Before reading advanced treatment, please view our page on “Basic Treatment” so you understand general information regarding treatment.
Effects on vegetation management and wildlife, a over 60 year study from Penn State talking about herbicides and wildlife. Click below to see the multiple scientific studies.
- Basic shovels or clippers.
“Manual control techniques use only non-mechanized hand tools. They are typically labor intensive, expensive and best suited to treat small patches or very sparse infestations spread across a large area. Examples include hand-pulling, lopping, and cutting the plants below the root crown using shovel type tools. Manual control methods can be appropriate treatment for perennials such as shrubs and trees that will not stump sprout after cutting or in areas where certain tools may not be appropriate, such as herbicide use near rare plants. Before plants produce seeds, flowering heads and any existing seeds are bagged and disposed of properly. One successful use of manual control has been the treatment of spotted and diffuse knapweed and mullein. These plants have been consistently hand-pulled and have not spread into the wilderness.”
One great advantage of manual control methods is that they can be readily employed by volunteers.
A major disadvantage of some manual control methods is the extensive ground disturbance and trampling of associated natives. These disturbed areas provide freshly exposed soil, the ideal habitat conditions for invasive plants to rapidly re-establish. Subsequent follow-up treatments can perpetuate the disturbance-invasive plant cycle.
- Mechanical equipment such as:
- Brush Cutters
- Electronic Harvesters
- Lawn Mower
“In situations where invasive plants have completely overwhelmed a site, mechanical methods may be appropriate. Hand-held motorized equipment, such as brush cutters quickly remove the above-ground portions of invasive plants.”
Mechanical treatment is fast, efficient, and controlled.
Mechanical methods are often labor intensive, noisy, require more training and may involve significant collateral damage to non-target vegetation. There is a risk for injury. Many mechanical control methods can only be employed during early season because of the late season fire hazards. Mechanical mowing is also not a preferred method in designated Wilderness.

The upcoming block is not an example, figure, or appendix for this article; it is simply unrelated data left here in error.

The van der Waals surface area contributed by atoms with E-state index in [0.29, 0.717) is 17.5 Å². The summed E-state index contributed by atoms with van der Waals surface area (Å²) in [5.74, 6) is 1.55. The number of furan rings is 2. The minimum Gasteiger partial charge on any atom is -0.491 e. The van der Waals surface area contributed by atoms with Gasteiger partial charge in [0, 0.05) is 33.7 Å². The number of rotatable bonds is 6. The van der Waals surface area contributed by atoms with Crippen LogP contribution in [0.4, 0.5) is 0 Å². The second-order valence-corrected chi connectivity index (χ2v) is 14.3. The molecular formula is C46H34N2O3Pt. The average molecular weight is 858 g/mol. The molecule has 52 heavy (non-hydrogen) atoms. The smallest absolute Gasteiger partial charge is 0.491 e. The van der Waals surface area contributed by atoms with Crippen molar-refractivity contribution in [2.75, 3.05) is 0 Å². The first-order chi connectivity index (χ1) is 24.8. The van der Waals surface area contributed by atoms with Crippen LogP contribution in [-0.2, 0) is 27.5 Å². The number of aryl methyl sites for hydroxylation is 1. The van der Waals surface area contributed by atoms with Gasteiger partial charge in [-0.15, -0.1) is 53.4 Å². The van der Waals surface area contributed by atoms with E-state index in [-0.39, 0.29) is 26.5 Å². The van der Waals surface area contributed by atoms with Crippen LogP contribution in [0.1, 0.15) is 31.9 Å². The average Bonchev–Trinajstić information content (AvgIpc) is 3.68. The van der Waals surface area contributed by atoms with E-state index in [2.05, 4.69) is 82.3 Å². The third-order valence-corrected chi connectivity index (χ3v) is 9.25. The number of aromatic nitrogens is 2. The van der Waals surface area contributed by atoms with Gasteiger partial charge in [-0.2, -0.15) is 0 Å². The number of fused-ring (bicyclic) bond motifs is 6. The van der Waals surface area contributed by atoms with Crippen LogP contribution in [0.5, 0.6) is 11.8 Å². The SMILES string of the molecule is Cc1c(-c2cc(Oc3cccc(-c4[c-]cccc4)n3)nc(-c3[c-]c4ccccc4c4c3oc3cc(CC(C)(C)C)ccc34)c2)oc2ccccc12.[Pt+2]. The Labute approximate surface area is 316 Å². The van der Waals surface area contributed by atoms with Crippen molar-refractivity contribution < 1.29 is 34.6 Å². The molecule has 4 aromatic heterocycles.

Chemical Control – Herbicides
Nutrien & 4-Control, Inc. – Invasive Species Control Recommendations
How to make a homemade herbicide wand for basal bark and cut stump treatments
- Designated chemicals or pesticides.
- Spraying equipment: backpack sprayer, truck mounted sprayer, or hand sprayer.
- Wiper tools
“Chemical control refers to the use of pesticides, herbicides, insecticides, and fungicides. The choice of pesticide depends on the target population, stage of growth, the presence of desirable species that may be affected, the proximity of water resources and environmental conditions. Additionally, there may be some areas where chemical control is inappropriate, for example if rare species are present. Pesticides must always be applied in accordance with the label.”
For information about chemical treatment in West Central Wisconsin, please view a PDF of effectiveness HERE.
Credit to Mark Renz
Efficient, and significantly effective. Targeted herbicide applications kill invasive plants without any, or with very limited impacts to surrounding native plants.
Use of herbicides are scrutinized for health reasons. Sometimes can be expensive. Requires a lot of research and precautions before implementing.
There are several additional methods of treatment, such as:
- Controlled burning
- Biological treatment
- Cultural Control
For more information please visit the sites listed earlier.
“Please take caution when disposing your invasive plants. Many weeds, like garlic mustard, continue to develop seeds once they have been pulled from the ground. For plants like this, effective control means that you must remove the flowering plants from the site to keep the seed from spreading. To ensure that the invasive weeds are destroyed and the seeds not redistributed, the DNR’s Endangered Resources and Waste Management programs are asking property owners to separate and bag any invasive plants in clear bags and label the bags “Invasive plants – approved by WI DNR for landfilling.” Groups removing invasive weeds from public properties like parks should make arrangements with their local public works office for collection and disposal.”